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"Effect of Atypical Antipsychotics on the Enteric Nervous System: Implications for Weight Gain"

by
Caroline B. Palavicino-Maggio
Pharmacology & Physiology Program
B.S., 2002, Rider University, New Jersey

Thesis Advisors

Eldo Kuzhikandathil, Ph.D.
Associate Professor
Department of Pharmacology and Physiology

Ronaldo P. Ferraris, Ph.D.
Professor
Department of Pharmacology and Physiology

Victoria Arango, Ph.D.
Professor, Columbia University
Associate Director MIND at NYSPI

Monday, May 13, 2013
10:30 A.M., MSB H690


Abstract

Abstract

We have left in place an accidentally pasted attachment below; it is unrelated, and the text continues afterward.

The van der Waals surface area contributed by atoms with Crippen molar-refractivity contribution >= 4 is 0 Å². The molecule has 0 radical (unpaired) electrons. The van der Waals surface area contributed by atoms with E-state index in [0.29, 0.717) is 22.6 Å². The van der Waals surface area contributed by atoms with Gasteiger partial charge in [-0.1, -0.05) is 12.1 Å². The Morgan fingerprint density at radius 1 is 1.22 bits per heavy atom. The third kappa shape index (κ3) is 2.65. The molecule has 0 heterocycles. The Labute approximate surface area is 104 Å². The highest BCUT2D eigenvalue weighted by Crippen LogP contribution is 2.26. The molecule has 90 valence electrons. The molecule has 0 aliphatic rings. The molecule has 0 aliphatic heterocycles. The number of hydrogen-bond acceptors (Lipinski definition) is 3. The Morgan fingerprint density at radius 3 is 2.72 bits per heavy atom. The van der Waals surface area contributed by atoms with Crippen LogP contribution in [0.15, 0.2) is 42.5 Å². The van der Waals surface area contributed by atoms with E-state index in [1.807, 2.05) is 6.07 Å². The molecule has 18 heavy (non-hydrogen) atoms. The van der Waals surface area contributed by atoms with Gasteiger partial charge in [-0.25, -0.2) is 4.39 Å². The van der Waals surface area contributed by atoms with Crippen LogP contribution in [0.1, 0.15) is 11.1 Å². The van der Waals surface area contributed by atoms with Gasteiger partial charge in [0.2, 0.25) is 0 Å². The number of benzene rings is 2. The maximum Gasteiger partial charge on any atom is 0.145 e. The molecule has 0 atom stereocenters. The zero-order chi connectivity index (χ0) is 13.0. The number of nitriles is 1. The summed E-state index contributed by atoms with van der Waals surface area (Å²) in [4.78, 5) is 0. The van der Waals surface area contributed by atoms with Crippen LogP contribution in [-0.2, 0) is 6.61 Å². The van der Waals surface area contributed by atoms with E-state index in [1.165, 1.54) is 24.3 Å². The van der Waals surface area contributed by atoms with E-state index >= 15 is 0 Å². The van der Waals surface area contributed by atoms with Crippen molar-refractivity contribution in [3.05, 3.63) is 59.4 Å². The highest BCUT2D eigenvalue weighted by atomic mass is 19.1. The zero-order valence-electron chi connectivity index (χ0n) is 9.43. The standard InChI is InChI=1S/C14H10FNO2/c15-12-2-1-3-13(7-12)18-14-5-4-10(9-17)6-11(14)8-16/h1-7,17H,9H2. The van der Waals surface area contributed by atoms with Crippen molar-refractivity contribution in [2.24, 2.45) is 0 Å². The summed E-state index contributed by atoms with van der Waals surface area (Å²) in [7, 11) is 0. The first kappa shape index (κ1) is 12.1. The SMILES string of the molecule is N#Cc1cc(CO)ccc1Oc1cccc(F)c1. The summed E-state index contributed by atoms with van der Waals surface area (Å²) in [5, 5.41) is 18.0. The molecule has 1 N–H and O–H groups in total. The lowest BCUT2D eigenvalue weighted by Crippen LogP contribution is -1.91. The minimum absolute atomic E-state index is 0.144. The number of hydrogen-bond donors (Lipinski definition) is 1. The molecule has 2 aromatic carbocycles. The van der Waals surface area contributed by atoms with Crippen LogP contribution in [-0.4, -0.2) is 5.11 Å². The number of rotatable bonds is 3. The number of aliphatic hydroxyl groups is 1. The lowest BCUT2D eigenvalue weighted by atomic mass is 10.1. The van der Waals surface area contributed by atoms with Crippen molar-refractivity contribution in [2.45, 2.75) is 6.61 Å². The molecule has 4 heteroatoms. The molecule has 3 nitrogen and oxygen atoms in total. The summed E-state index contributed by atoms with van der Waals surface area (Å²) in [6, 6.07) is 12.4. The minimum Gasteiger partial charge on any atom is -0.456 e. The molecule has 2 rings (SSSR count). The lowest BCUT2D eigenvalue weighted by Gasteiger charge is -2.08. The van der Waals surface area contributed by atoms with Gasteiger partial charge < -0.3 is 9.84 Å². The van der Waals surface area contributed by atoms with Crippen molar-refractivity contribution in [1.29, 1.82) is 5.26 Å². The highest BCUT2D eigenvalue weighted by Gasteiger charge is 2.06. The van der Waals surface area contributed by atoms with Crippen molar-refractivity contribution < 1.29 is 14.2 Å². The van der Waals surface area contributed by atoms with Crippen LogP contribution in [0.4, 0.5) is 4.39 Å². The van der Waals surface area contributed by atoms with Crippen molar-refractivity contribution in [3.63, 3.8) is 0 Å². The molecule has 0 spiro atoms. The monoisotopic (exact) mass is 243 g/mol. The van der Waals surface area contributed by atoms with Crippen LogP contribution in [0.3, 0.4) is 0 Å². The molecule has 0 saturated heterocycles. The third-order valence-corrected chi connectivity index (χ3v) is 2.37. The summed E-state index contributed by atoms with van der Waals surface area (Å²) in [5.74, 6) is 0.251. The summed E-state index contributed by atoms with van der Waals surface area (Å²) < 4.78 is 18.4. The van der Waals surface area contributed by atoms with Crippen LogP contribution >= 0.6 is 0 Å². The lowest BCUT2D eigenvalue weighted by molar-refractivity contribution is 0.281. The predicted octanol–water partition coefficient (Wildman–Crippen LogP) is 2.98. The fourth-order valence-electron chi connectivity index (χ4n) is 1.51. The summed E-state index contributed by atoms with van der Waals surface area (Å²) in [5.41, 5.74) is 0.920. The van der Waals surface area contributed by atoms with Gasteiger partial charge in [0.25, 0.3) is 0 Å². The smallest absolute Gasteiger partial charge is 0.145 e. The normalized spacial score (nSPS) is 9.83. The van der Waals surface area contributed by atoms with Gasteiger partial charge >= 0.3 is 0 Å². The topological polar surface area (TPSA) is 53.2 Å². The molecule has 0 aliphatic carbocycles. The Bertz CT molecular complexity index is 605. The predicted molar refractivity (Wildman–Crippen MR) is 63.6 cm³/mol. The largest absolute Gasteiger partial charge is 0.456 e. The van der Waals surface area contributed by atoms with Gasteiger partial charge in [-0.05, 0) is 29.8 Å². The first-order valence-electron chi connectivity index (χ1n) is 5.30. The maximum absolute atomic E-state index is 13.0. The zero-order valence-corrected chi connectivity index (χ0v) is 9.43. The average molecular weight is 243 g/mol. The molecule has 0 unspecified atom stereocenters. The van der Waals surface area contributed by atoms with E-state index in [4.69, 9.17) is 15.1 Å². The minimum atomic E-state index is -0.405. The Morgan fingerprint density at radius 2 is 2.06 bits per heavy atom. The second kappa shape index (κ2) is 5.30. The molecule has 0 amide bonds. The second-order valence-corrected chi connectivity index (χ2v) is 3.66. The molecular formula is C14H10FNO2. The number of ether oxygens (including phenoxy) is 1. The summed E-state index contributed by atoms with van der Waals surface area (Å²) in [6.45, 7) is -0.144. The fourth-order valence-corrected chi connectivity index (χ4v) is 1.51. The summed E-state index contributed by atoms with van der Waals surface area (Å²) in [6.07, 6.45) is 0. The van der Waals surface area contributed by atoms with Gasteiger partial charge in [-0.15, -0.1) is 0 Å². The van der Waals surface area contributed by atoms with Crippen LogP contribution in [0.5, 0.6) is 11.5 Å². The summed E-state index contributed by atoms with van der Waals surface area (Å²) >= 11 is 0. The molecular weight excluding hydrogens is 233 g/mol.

Antipsychotics induce significant weight gain, which increases the risk of chronic health problems such as diabetes, metabolic syndrome and cardiovascular disease. Antipsychotic-induced weight gain contributes to medication non-compliance, which can result in psychotic relapse. Additionally, the mortality risk of patients suffering from mental disorders is much higher than the general population and 60% of these deaths are due to the chronic health problems associated with obesity. It is important to determine the mechanisms by which antipsychotics induce weight gain. In this dissertation, I explored the hypothesis that antipsychotics induce weight gain by altering fructose absorption and metabolism in the intestine. The following observations were made: (1) target receptors for antipsychotics including dopamine, serotonin and histamine are expressed in the intestine; (2) chronic clozapine treatment increases intestinal fructose uptake in C57BL/6 wild type mice; (3) C57BL/6 wild type mice show significant weight gain following chronic clozapine treatment; however, GLUT5 fructose- specific facilitated transporter GLUT5 null mice of the same genetic background fail to show any clozapine-induced weight gain under the same experimental paradigm. Taken together, the results indicate a novel action of antipsychotics in gut. Specifically, these findings suggest that the intestinal GLUT5 fructose transporter is involved in clozapine-induced weight gain through the histamine 1 receptor (H1R) expressed in the mucosa. This novel finding may lead to new therapeutic approaches such as diet restrictions or the development of new adjuvant medications that can minimize antipsychotic-induced weight gain and associated co-morbidities. This will help to improve the quality of life of those suffering from neuropsychiatric disorders who rely on these medications.


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